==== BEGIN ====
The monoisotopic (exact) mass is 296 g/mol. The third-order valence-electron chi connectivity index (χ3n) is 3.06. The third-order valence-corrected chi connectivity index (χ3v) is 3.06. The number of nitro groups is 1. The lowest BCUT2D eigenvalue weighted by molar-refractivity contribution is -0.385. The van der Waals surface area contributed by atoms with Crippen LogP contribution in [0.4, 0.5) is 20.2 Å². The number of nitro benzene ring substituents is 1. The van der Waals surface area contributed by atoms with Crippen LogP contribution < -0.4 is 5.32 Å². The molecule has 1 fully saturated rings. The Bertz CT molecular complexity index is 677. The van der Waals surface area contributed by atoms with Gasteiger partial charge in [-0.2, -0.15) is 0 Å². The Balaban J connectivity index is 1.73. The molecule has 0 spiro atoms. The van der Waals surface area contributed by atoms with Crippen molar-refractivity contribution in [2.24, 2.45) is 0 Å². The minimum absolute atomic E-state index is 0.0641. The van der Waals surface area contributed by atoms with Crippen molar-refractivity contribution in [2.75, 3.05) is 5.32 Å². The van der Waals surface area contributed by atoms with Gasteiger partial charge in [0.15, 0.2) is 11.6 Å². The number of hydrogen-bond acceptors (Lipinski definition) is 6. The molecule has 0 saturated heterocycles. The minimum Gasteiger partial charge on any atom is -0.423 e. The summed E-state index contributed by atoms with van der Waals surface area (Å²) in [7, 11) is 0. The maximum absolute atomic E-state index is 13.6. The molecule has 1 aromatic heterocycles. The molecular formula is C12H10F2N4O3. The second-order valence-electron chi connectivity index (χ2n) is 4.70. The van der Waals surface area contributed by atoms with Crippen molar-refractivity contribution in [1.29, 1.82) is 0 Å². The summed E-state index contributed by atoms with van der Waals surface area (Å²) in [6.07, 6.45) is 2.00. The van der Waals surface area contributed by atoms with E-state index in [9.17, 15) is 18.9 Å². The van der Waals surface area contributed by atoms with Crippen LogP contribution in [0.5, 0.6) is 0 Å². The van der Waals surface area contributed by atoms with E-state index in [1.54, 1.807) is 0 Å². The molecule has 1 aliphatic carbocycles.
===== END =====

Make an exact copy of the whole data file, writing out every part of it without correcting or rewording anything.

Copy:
The monoisotopic (exact) mass is 296 g/mol. The third-order valence-electron chi connectivity index (χ3n) is 3.06. The third-order valence-corrected chi connectivity index (χ3v) is 3.06. The number of nitro groups is 1. The lowest BCUT2D eigenvalue weighted by molar-refractivity contribution is -0.385. The van der Waals surface area contributed by atoms with Crippen LogP contribution in [0.4, 0.5) is 20.2 Å². The number of nitro benzene ring substituents is 1. The van der Waals surface area contributed by atoms with Crippen LogP contribution < -0.4 is 5.32 Å². The molecule has 1 fully saturated rings. The Bertz CT molecular complexity index is 677. The van der Waals surface area contributed by atoms with Gasteiger partial charge in [-0.2, -0.15) is 0 Å². The Balaban J connectivity index is 1.73. The molecule has 0 spiro atoms. The van der Waals surface area contributed by atoms with Crippen molar-refractivity contribution in [2.24, 2.45) is 0 Å². The minimum absolute atomic E-state index is 0.0641. The van der Waals surface area contributed by atoms with Crippen molar-refractivity contribution in [2.75, 3.05) is 5.32 Å². The van der Waals surface area contributed by atoms with Gasteiger partial charge in [0.15, 0.2) is 11.6 Å². The number of hydrogen-bond acceptors (Lipinski definition) is 6. The molecule has 0 saturated heterocycles. The minimum Gasteiger partial charge on any atom is -0.423 e. The summed E-state index contributed by atoms with van der Waals surface area (Å²) in [7, 11) is 0. The maximum absolute atomic E-state index is 13.6. The molecule has 1 aromatic heterocycles. The molecular formula is C12H10F2N4O3. The second-order valence-electron chi connectivity index (χ2n) is 4.70. The van der Waals surface area contributed by atoms with Crippen molar-refractivity contribution in [1.29, 1.82) is 0 Å². The summed E-state index contributed by atoms with van der Waals surface area (Å²) in [6.07, 6.45) is 2.00. The van der Waals surface area contributed by atoms with E-state index in [9.17, 15) is 18.9 Å². The van der Waals surface area contributed by atoms with Crippen LogP contribution in [0.5, 0.6) is 0 Å². The van der Waals surface area contributed by atoms with E-state index in [1.54, 1.807) is 0 Å². The molecule has 1 aliphatic carbocycles.